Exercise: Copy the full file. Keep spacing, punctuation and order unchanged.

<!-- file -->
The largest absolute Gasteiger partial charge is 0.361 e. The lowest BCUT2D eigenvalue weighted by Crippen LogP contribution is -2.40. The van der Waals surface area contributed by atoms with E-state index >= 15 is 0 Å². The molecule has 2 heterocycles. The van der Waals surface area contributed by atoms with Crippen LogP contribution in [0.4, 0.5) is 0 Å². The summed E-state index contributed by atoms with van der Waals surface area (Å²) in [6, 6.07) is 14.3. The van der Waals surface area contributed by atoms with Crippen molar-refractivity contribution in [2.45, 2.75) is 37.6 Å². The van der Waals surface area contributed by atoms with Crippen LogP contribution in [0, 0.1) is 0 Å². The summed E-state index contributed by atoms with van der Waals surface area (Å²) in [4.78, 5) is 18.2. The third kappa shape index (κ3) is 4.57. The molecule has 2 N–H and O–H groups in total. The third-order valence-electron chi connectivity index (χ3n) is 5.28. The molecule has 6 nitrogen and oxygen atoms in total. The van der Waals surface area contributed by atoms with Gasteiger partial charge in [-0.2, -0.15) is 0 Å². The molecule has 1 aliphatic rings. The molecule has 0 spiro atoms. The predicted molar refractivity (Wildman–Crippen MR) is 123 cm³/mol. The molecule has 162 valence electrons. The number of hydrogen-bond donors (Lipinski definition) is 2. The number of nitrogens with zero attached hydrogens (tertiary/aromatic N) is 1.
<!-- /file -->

The largest absolute Gasteiger partial charge is 0.361 e. The lowest BCUT2D eigenvalue weighted by Crippen LogP contribution is -2.40. The van der Waals surface area contributed by atoms with E-state index >= 15 is 0 Å². The molecule has 2 heterocycles. The van der Waals surface area contributed by atoms with Crippen LogP contribution in [0.4, 0.5) is 0 Å². The summed E-state index contributed by atoms with van der Waals surface area (Å²) in [6, 6.07) is 14.3. The van der Waals surface area contributed by atoms with Crippen molar-refractivity contribution in [2.45, 2.75) is 37.6 Å². The van der Waals surface area contributed by atoms with Crippen LogP contribution in [0, 0.1) is 0 Å². The summed E-state index contributed by atoms with van der Waals surface area (Å²) in [4.78, 5) is 18.2. The third kappa shape index (κ3) is 4.57. The molecule has 2 N–H and O–H groups in total. The third-order valence-electron chi connectivity index (χ3n) is 5.28. The molecule has 6 nitrogen and oxygen atoms in total. The van der Waals surface area contributed by atoms with Gasteiger partial charge in [-0.2, -0.15) is 0 Å². The molecule has 1 aliphatic rings. The molecule has 0 spiro atoms. The predicted molar refractivity (Wildman–Crippen MR) is 123 cm³/mol. The molecule has 162 valence electrons. The number of hydrogen-bond donors (Lipinski definition) is 2. The number of nitrogens with zero attached hydrogens (tertiary/aromatic N) is 1.